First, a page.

What’s harder: teaching or racing? He smiles and without flinching says, “Teaching is more challenging.”

Next to the drama teacher’s area is another unlikely driver.

Her name is Kayce Purcell. She drives a ‘72 Hornet, goes to Air Academy High School and can’t drive… legally. Kayce is 14-years-old and cannot drive a street approved car, but she can take the old junker for a few spins at the track.

If Andrew Fisher breaks every single stereotype of racing, then Kayce Purcell shows that women are breaking every single ceiling in racing. Oh, she’s your typical teenager who, in the middle of answering a few questions, will run out to grab the huge toad in the pits. She plays soccer, she swims, draws and just happens to drive 20 laps at 55 mph in the Figure 8 class.

Kaycee Purcell | Photo PULP

Kaycee Purcell | Photo PULP

“It’s not something I want to make a future career out of but I would like to move up.” says the 14-year-old.

Look over to dad and while one expects to see a father frothing at the mouth to turn his daughter into the next NASCAR superstar, what you get is the unassuming but wholly supportive and worried father.

“There’s a reason why NASCAR turns left,” says her father. “The wall is on the right side, the driver is on the left, but in the figure 8’s, the walls are right next to the driver.”

In Kaycee’s race corner every weekend is her grandmother and official sponsor, her aunt and the advantage of youth.

The surprise of finding the Fisher’s and the Purcell’s are less rare. The perception is that this is a male dominated sport. The reality is that women are racing because it runs in the family. Maybe their dad introduced them to the sport but they aren’t waiting on a man to help them.

Vanessa Simpson, is just one of these women. She’s the type of woman you want to have if you break down on the side of the road. The mini-stock driver, who works in booking at the Pueblo County Sheriff’s Department, is better at cars than most men.

“I can’t race, tonight,” said a disappointed Simpson with her race suit pants unbuttoned, black tank top, and soft brown eyes, “because of a broken tire rod.” Vanessa is the archetype of the modern woman.

“I dug dirt out of someone’s yard to get this car,” Simpson proudly claims. Her car is a mix of Pinto and Mustang called the Pintang.  The car on paper sounds like a horrific mix of a great car and the worst car but with the time and money Vanessa spent on it, it’s hers and has a quality most of these cars have — built by the driver’s own hands.

When asked the question, “Is it hard for women to be accepted in the racing world?” Vanessa is puzzled and says, “Out of the 15 or so cars on the track, 5 of them are women.”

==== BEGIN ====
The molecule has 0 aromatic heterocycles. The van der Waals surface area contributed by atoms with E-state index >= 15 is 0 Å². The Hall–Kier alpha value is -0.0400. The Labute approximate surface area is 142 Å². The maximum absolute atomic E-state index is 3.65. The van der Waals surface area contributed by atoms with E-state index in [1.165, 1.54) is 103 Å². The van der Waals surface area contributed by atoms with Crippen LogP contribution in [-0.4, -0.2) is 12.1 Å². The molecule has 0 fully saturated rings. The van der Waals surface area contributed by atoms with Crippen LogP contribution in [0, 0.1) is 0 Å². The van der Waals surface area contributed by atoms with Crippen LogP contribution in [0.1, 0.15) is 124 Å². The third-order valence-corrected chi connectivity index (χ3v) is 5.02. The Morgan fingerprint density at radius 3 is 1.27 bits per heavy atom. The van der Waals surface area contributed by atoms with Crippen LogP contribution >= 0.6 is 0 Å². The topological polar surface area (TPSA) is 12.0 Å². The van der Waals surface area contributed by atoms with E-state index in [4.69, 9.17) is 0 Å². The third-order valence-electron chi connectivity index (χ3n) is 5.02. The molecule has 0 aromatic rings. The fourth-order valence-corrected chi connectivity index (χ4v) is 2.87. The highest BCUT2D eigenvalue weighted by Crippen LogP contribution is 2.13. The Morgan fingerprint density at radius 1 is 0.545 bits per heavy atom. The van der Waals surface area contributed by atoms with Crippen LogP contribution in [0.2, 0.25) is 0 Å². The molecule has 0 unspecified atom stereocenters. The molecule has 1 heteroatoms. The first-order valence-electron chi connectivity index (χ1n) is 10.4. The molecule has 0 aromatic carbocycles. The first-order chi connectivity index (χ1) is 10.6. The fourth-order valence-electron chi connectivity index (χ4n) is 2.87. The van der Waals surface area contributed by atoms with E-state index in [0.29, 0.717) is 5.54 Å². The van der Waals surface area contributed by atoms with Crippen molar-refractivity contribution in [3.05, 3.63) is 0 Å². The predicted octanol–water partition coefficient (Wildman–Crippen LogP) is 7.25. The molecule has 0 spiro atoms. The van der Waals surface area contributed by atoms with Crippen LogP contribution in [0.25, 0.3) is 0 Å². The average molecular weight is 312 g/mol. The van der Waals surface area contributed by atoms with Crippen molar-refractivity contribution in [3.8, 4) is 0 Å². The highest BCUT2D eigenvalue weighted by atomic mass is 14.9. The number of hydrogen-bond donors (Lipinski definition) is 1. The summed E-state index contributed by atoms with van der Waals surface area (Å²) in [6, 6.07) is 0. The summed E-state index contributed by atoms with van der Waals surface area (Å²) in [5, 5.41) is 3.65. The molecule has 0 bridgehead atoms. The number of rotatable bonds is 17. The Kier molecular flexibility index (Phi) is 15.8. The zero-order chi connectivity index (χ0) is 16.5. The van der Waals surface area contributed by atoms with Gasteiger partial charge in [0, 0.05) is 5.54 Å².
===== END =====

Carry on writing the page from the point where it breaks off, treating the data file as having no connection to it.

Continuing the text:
Photo PULP

Photo PULP

Whatever you think of the stereotypic driver, you quickly learn there’s no mold. The family who came out to the track to support a granddaughter. The wife of the power plant mechanic. The tow truck driver. The girlfriend who came out to more races than her boyfriend. No one at the track can be put into a nice box. They are drivers and race fans.

Nowhere is this better illustrated than by the woman standing in the middle of the track’s infield — Kat Fidanza.

Kat is from upstate New York. She was the only person to refer to herself as a redneck. She’s here because her husband is stationed at Fort Carson. Before her husband transferred she saw there was a track in Pueblo and thought, “Yeah, I could move to Colorado.”

She has one job — track photographer. She doesn’t work as a receptionist, or a teacher — she is here to take photographs of the cars and racers and sell them to the racers. Coming to the track is family; her dad was a champion back in New York in Superstock; her family is heavily involved in racing.

On this Saturday, and most Saturdays, she is only I-25 track photographer and to her, “Nothing beats the thrill of getting killed in the infield.” She’s joking, of course, but she is the only one on the infield grass.

As another Saturday evening ended and a thunderstorm washed out the evening, Shawn Johnson pointed out, the “I-25 is an important mainstay of the region. There would be a lot of lost people if the track wasn’t here.”

In two nights out at the track, it’s clear that Chris Cullen is doing something special. The crowds were full and lively for a mid-July race and only threatening storms kept them away the week later.

Photo PULP

Photo PULP

From the pits the drivers are appreciative of the crowds who come out. They just want more people to be educated as Shawn puts it, “It’s a fun sport if you get educated.”

And right there, that’s the key, understanding racing. The cliche is a lot I-N-G’ing in the words of Chuck Hawkins, “I like the rubbin’, the shovin’, the fightin’, the grindin’, all for the lead of the competition.”

In all that shoving and fighting, there’s a strategy: money, pain, hard work, family, and passion. Understand a little of this and a little of how hard it is to get the car to do what the drivers want when they want, and you understand Saturday speed night at the local track.